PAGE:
Most tap and well water contain too many minerals to be used for Venus flytraps. It is therefore best to collect rainwater for your plant, or use purified water such as distilled, deionized or reverse-osmosis water. We have heard of good results using inexpensive “Brita”-type water filters. Avoid bottled “drinking” water, unless it is specifically labeled “low-sodium”. Allowing tap water to sit a day or two will only allow chlorine to dissipate, leaving minerals behind, so stick with the purified water. Never fertilize your Venus flytraps!
Flytraps enjoy being grown in a partly sunny area. This means that during the growing season the plant should receive about 3 to 6 hours of direct sun. Shade-grown flytraps will appear elongated, with underdeveloped traps. If you live in a climate with cool winters of light frost, your plants will do best outdoors year ’round. If you live in a climate of very cold and snowy winters, grow your plants outdoors from late spring until early autumn. Then move your plant to a bright but sunless window in the coldest room of your house, so it can have a 2 to 4 month chilly dormancy. Never place a flytrap on a sunny, south-facing windowsill for winter dormancy. Flytraps do reasonably well on sunny windowsills during the growing season (March through October), but follow the above directions for winter dormancy.
If you wish to grow flytraps in a terrarium, it is best to keep the plants in pots for easy removal for their winter dormancy. Fluorescent grow lights should be 6 to 10 inches above the plant and on a 12 to 14 hour photoperiod. Remove them in winter to a cold windowsill or outdoors. Flytraps will not survive well year ’round in warm, tropical terrariums. Flytraps love greenhouses, provided they are allowed to have cool winters with nights below 50 degrees F. The plants will eventually die if grown permanently in tropical hothouses.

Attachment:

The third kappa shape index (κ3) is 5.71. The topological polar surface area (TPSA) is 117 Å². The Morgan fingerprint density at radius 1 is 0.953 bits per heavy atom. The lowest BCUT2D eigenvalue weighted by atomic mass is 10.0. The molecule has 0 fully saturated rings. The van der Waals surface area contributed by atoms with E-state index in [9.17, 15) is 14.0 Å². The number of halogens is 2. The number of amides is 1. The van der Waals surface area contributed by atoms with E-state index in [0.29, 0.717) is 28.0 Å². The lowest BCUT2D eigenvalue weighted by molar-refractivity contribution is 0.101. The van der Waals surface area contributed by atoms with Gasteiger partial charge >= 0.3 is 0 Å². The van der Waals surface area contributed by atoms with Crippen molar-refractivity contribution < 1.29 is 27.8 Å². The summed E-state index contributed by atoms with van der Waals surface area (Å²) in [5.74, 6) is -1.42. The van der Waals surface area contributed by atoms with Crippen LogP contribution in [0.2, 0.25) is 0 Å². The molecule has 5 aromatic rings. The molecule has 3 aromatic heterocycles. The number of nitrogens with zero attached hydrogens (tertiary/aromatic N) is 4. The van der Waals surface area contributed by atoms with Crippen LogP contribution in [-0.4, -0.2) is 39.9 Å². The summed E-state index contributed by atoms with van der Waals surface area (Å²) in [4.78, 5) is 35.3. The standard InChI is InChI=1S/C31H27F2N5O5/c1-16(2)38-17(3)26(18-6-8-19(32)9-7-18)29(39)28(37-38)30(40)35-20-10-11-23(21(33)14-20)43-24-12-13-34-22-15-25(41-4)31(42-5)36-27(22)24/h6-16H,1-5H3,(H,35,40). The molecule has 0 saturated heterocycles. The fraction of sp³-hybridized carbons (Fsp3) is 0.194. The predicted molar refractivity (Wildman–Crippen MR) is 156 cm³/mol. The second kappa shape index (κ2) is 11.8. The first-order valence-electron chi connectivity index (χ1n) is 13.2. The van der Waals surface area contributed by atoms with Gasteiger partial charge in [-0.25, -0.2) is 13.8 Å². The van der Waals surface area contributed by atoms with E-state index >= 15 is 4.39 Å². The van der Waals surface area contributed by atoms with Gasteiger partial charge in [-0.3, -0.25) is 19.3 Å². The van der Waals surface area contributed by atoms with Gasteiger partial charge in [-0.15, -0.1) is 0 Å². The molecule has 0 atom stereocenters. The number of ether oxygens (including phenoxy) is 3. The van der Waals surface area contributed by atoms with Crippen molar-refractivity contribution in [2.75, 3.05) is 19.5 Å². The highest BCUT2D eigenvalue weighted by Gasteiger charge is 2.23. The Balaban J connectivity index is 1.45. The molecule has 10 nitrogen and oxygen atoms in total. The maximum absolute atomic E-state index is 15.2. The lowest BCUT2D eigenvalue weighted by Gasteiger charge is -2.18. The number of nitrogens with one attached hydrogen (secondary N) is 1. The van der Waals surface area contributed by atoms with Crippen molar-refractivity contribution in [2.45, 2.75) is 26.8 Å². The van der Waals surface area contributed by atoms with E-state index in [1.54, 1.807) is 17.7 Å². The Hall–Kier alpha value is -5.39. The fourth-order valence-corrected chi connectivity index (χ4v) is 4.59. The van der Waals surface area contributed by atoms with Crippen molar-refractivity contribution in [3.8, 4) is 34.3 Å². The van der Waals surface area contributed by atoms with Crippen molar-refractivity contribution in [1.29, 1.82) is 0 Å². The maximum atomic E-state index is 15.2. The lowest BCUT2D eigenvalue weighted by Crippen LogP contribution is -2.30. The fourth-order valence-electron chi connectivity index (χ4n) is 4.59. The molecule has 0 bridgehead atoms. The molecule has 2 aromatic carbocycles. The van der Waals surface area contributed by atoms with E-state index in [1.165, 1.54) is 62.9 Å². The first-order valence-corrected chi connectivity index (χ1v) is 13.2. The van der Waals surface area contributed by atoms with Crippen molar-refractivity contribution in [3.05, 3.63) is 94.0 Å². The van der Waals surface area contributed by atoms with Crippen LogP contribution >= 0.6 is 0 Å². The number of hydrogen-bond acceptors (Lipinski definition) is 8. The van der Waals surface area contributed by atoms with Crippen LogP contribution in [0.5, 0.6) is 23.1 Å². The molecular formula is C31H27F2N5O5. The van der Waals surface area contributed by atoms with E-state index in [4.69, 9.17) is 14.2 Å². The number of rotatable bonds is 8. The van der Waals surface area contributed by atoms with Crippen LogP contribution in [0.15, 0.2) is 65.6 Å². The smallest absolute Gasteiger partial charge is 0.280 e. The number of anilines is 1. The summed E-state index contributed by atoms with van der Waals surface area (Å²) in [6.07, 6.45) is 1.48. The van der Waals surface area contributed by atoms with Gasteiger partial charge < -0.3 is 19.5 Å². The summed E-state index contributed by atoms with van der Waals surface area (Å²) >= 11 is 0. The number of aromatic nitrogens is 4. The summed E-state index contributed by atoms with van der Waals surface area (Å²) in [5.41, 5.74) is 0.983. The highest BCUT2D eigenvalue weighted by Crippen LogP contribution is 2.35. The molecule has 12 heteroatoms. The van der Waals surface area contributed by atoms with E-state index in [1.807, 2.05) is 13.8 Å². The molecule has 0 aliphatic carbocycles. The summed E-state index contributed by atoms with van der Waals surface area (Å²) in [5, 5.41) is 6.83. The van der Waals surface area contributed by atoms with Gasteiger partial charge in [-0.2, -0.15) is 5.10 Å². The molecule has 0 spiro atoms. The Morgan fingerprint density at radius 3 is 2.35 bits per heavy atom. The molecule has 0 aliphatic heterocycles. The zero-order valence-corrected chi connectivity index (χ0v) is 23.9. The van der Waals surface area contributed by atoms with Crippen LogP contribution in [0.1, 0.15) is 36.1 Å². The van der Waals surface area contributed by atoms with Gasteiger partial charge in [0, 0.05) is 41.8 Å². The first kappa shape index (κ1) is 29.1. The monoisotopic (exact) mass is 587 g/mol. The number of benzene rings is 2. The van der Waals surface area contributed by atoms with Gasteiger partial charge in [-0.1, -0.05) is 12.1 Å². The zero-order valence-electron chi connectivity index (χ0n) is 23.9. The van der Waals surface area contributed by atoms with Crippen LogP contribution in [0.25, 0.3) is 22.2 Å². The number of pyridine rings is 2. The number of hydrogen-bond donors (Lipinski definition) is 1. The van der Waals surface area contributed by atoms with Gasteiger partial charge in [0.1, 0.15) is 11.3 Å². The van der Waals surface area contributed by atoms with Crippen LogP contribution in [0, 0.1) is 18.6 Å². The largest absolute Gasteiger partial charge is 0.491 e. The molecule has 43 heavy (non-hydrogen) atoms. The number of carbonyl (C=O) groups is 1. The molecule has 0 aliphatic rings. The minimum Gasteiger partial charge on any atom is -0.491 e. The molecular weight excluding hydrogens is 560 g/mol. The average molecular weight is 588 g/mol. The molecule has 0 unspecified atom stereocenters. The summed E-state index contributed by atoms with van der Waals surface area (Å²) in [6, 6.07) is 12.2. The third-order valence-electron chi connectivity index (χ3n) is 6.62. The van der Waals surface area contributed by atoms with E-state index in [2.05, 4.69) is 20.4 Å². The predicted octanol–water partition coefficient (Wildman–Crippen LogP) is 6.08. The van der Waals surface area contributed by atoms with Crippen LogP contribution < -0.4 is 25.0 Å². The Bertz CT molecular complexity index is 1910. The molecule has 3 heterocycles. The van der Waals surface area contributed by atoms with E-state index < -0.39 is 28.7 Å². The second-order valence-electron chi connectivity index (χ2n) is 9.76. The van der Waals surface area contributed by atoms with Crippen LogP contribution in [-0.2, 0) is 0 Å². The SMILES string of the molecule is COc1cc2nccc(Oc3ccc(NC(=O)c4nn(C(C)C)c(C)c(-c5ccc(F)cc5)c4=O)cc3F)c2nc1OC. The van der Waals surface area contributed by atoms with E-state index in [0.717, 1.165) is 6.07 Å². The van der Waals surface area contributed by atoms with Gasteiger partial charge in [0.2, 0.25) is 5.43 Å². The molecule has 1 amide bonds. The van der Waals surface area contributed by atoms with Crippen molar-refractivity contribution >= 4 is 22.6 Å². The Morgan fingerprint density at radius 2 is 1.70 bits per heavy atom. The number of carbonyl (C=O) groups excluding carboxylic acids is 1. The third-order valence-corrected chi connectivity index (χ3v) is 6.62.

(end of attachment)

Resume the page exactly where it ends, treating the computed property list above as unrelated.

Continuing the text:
After 2 or 3 years, flytraps decline if the medium is not changed. Therefore, it is best to transplant them to new soil every couple of years. Transplanting is best done at the end of dormancy, from February to about April. Venus flytraps will catch their own insects when grown outdoors. In insect-free locations, you may feed your plants bugs such as sow or pill bugs, spiders, flies, etc. Dried insects from petshops work well. For healthy plants, during the growing season allow at least one trap to be feeding at any given time, or a minimum of 2 to 4 insects per month. Don’t feed them hamburger, which may rot the traps and invite fungus and mold.
Flowering can have a negative effect on these plants in cultivation, as it will take a few months for large traps to return. Therefore, clip off flower stalks when they are 2 to 4 inches high for vigorous summer leaves. Finally, insect pests do attack these plants, particularly aphids. Check deformed leaves closely: they are usually the result of aphids sucking juices from new leaves. Apply diazinon or orthene. The Lily Miller brands available at K-Mart work well, or use a wettable powder.